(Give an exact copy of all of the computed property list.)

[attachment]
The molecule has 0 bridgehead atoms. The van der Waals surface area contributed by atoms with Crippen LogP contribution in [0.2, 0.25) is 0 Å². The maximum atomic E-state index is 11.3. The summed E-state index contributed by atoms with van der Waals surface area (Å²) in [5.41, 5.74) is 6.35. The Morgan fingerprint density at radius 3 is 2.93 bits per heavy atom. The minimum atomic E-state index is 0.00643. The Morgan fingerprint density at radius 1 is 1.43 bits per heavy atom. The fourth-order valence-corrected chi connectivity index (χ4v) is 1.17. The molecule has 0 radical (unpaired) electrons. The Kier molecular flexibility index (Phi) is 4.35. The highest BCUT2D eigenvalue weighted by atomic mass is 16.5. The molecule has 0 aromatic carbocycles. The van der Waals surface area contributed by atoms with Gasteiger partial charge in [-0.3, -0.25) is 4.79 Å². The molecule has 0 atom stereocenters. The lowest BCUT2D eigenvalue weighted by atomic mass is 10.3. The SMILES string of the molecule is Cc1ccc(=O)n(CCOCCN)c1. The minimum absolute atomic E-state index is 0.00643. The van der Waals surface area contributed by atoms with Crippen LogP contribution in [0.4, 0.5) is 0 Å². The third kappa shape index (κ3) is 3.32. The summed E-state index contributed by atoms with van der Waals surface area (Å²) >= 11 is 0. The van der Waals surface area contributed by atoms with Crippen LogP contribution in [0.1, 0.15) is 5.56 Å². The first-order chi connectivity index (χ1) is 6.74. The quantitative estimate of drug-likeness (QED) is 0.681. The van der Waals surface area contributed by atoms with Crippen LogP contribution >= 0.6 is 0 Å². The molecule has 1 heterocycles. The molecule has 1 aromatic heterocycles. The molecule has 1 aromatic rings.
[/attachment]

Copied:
The molecule has 0 bridgehead atoms. The van der Waals surface area contributed by atoms with Crippen LogP contribution in [0.2, 0.25) is 0 Å². The maximum atomic E-state index is 11.3. The summed E-state index contributed by atoms with van der Waals surface area (Å²) in [5.41, 5.74) is 6.35. The Morgan fingerprint density at radius 3 is 2.93 bits per heavy atom. The minimum atomic E-state index is 0.00643. The Morgan fingerprint density at radius 1 is 1.43 bits per heavy atom. The fourth-order valence-corrected chi connectivity index (χ4v) is 1.17. The molecule has 0 radical (unpaired) electrons. The Kier molecular flexibility index (Phi) is 4.35. The highest BCUT2D eigenvalue weighted by atomic mass is 16.5. The molecule has 0 aromatic carbocycles. The van der Waals surface area contributed by atoms with Gasteiger partial charge in [-0.3, -0.25) is 4.79 Å². The molecule has 0 atom stereocenters. The lowest BCUT2D eigenvalue weighted by atomic mass is 10.3. The SMILES string of the molecule is Cc1ccc(=O)n(CCOCCN)c1. The minimum absolute atomic E-state index is 0.00643. The van der Waals surface area contributed by atoms with Crippen LogP contribution in [0.4, 0.5) is 0 Å². The third kappa shape index (κ3) is 3.32. The summed E-state index contributed by atoms with van der Waals surface area (Å²) >= 11 is 0. The van der Waals surface area contributed by atoms with Crippen LogP contribution in [0.1, 0.15) is 5.56 Å². The first-order chi connectivity index (χ1) is 6.74. The quantitative estimate of drug-likeness (QED) is 0.681. The van der Waals surface area contributed by atoms with Crippen LogP contribution >= 0.6 is 0 Å². The molecule has 1 heterocycles. The molecule has 1 aromatic heterocycles. The molecule has 1 aromatic rings.